Denison Homestead to hold en plein air painting event this weekend

Denison Homestead Museum in Mystic is seen Jan. 27, 2010.  Each of the rooms in the home built in 1717 has been restored and decorated to a different era in the lifetime of the house. The house museum is holding an en plein air painting event this weekend. (Dana Jensen/The Day)
Denison Homestead Museum in Mystic is seen Jan. 27, 2010. Each of the rooms in the home built in 1717 has been restored and decorated to a different era in the lifetime of the house. The house museum is holding an en plein air painting event this weekend. (Dana Jensen/The Day)

Mystic — The Denison Homestead Museum will host an event this weekend that is expected to attract 20 en plein air artists who will paint the historic home on Pequotsepos Road, its barns, fields and rock formations.

The artists will begin painting late Saturday morning and finish about 3 p.m. On Sunday from 3 to 5 p.m., the homestead will hold a champagne reception for people to view and buy the paintings created by artists organized by Stonington borough artist Howard Park.

Museum Curator Penny Havard said that the last time an en plein air event was held at the homestead was back in the 1930s, when owner Penny Gates sponsored them. A small exhibit at the museum features paintings and sketches done at that time.

Havard said that in the midst of her research about the homestead, which dates back to 1717, she became very interested in Gates. She said Gates was widowed in 1923 after just three years of marriage. But she said Gates went on to become a founding member of the Mystic Garden Club and a patron of the Mystic artist’s colony, which attracted major impressionist painters. She died in New York City in 1941.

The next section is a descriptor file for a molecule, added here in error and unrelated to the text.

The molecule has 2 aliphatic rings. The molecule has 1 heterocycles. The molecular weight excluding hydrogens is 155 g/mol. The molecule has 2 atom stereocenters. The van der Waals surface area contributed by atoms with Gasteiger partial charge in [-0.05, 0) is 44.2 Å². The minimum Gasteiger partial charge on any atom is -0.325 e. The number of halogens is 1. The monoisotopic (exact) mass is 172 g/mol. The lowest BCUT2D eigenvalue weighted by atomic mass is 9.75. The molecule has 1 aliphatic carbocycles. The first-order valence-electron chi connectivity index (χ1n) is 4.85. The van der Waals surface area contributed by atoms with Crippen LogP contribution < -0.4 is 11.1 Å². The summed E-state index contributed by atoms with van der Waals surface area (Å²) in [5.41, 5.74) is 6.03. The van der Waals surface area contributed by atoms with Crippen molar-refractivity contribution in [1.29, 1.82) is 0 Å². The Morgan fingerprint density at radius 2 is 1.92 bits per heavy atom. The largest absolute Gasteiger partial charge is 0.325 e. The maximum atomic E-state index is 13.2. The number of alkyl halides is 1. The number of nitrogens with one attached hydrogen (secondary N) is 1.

“We thought this would be a nice way to honor her,” said Havard, adding the museum also is recreating her extensive gardens on the west lawn.

Havard said the museum is planning its second annual recreation of King Phillip’s War on Sept. 29 and 30, which will feature Native American and colonial re-enactors staging battles and camping on the museum grounds. She said details of that weekend’s events still are being finalized but likely will include a seminar and speaker. The 14-month war in what is now New England between colonists and their Native American allies and other tribes began in 1675.

“No one else is doing this, telling the story from this period,” she said.

 j.wojtas@theday.com

Drew Shuptar-Rayvis, right, of New Milford, a member of the Schaghticoke First Nation tribe portraying a Mahican tribe warrior, and Dan Bosques, left, of Ansonia, a member of the Taino Tribe portraying a Paugussett tribe warrior, and Chris Numssen, center, of Saugerties, N.Y., a member of the Seneca tribe, chat while at their camp while participating in the King Philip War re-enactment at the Denison Homestead in Mystic on Oct. 1, 2017.  The re-enactment will return this year. (Dana Jensen/The Day)
Drew Shuptar-Rayvis, right, of New Milford, a member of the Schaghticoke First Nation tribe portraying a Mahican tribe warrior, and Dan Bosques, left, of Ansonia, a member of the Taino Tribe portraying a Paugussett tribe warrior, and Chris Numssen, center, of Saugerties, N.Y., a member of the Seneca tribe, chat while at their camp while participating in the King Philip War re-enactment at the Denison Homestead in Mystic on Oct. 1, 2017. The re-enactment will return this year. (Dana Jensen/The Day)

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